Justia Construction Law Opinion Summaries

Articles Posted in Internet Law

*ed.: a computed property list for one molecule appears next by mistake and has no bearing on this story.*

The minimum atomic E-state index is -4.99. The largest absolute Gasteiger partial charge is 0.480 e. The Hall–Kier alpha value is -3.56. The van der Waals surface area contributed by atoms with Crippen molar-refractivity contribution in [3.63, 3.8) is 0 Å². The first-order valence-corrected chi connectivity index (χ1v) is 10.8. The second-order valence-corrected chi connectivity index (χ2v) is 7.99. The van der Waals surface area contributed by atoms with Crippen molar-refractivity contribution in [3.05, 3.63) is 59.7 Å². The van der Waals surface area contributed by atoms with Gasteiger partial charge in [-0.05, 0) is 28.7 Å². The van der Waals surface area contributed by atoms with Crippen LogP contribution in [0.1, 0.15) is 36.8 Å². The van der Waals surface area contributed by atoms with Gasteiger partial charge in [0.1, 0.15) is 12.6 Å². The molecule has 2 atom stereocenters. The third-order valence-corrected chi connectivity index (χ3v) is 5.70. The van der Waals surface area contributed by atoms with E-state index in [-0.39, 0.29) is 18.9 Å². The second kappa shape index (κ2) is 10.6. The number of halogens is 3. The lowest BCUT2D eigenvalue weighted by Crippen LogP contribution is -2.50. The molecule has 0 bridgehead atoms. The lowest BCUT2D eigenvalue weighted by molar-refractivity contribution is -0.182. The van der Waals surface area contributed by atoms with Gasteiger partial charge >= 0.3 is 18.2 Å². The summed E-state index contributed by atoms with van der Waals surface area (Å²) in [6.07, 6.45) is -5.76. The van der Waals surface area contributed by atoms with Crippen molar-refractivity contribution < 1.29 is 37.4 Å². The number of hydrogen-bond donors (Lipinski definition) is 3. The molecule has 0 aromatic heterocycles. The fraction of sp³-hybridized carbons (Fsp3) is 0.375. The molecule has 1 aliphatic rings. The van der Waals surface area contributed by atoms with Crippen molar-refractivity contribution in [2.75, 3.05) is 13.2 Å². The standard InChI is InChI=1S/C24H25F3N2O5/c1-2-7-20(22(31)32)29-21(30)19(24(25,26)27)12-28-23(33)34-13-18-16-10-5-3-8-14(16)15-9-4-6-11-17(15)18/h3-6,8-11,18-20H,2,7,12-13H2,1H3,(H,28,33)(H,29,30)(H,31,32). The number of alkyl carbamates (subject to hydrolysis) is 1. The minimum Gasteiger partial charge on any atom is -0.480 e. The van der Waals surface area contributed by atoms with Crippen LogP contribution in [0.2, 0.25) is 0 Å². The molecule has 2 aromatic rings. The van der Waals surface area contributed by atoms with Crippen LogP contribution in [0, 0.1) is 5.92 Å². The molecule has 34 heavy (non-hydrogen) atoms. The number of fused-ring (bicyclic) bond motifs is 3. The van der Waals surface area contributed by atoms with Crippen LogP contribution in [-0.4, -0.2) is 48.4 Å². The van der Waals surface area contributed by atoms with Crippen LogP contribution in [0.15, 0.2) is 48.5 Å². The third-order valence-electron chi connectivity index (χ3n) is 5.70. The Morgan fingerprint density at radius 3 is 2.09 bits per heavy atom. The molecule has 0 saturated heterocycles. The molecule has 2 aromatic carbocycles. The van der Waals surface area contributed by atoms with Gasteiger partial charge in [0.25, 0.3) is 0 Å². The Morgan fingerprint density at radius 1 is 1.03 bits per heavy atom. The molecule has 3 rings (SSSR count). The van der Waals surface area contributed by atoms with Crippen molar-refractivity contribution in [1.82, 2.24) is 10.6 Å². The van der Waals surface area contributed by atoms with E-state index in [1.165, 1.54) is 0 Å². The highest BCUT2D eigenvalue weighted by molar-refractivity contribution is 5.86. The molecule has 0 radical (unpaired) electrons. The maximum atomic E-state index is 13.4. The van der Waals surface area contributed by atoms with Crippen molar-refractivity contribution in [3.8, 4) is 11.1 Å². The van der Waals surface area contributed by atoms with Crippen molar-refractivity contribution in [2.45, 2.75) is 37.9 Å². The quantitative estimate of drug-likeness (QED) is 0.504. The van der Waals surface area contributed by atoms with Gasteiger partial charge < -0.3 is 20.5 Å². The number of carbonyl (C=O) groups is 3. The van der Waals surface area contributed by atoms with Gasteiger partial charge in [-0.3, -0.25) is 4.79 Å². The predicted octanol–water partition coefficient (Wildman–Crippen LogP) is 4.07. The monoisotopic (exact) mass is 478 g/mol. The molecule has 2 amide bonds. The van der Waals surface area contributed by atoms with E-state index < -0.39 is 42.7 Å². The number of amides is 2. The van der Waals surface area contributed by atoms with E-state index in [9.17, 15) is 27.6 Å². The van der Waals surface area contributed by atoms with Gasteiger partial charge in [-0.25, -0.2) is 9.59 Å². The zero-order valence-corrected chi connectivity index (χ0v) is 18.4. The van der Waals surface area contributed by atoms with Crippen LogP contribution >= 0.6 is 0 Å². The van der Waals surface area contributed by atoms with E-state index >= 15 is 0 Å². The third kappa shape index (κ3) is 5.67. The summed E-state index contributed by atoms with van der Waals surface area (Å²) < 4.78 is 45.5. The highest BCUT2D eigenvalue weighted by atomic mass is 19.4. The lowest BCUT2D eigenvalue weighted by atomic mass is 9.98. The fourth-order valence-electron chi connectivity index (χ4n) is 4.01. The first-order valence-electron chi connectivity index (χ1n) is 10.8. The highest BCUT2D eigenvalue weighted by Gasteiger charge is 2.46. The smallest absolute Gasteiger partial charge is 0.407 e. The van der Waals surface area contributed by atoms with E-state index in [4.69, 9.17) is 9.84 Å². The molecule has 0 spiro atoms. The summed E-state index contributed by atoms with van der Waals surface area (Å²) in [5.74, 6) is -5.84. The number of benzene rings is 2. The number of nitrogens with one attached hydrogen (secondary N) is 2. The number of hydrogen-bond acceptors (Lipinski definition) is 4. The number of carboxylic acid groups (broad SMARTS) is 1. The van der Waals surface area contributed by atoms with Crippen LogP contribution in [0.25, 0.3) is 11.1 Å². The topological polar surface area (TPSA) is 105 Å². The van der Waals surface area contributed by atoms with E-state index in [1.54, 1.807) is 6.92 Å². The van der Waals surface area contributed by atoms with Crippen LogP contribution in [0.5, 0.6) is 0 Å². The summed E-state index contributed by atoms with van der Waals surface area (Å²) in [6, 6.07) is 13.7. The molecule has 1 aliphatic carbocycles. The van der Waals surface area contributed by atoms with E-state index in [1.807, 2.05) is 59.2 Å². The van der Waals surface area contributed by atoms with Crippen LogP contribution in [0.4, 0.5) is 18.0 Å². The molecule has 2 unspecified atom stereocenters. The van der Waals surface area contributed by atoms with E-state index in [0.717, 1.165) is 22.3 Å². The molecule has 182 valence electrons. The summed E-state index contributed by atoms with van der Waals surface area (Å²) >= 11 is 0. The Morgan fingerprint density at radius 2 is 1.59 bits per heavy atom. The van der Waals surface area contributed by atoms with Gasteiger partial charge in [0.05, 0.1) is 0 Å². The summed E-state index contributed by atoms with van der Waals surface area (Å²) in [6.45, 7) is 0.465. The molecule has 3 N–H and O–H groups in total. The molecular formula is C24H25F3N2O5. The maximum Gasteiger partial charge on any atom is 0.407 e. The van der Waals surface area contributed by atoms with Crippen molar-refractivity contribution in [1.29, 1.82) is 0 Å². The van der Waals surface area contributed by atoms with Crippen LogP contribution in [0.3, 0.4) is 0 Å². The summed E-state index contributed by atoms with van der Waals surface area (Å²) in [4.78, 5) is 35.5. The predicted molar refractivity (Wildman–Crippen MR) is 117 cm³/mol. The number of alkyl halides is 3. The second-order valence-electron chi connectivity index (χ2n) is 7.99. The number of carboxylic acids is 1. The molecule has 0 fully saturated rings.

In the case before the Court of Appeal of the State of California Second Appellate District Division Eight, the plaintiff, a construction company, sued the defendant, a homeowner, for defamation after the homeowner posted critical comments about the company online. The homeowner had hired the construction company to repair her home after it was damaged by a fallen tree. Dissatisfied with the work, the homeowner reported the company to the Contractors State License Board and began posting negative reviews of the company on her blog and Yelp. In response to the defamation lawsuit, the homeowner filed a special motion to strike, arguing that her comments were protected by the litigation privilege. The trial court denied the motion, and the homeowner appealed.The appellate court affirmed the lower court's decision, holding that the homeowner's online posts were not covered by the litigation privilege. The court explained that the litigation privilege applies only to communications made in judicial or quasi-judicial proceedings that have some connection to the litigation. The homeowner's posts were public criticisms of the construction company, some of which did not even mention the Contractors State License Board. Therefore, the court found that the posts were akin to press releases and lacked the necessary connection to the proceedings before the board. The court also rejected the homeowner's arguments that the construction company failed to plead that her statements were unprivileged, that her statements were true, and that her statements were merely her opinions. View "Paglia & Associates Construction v. Hamilton" on Justia Law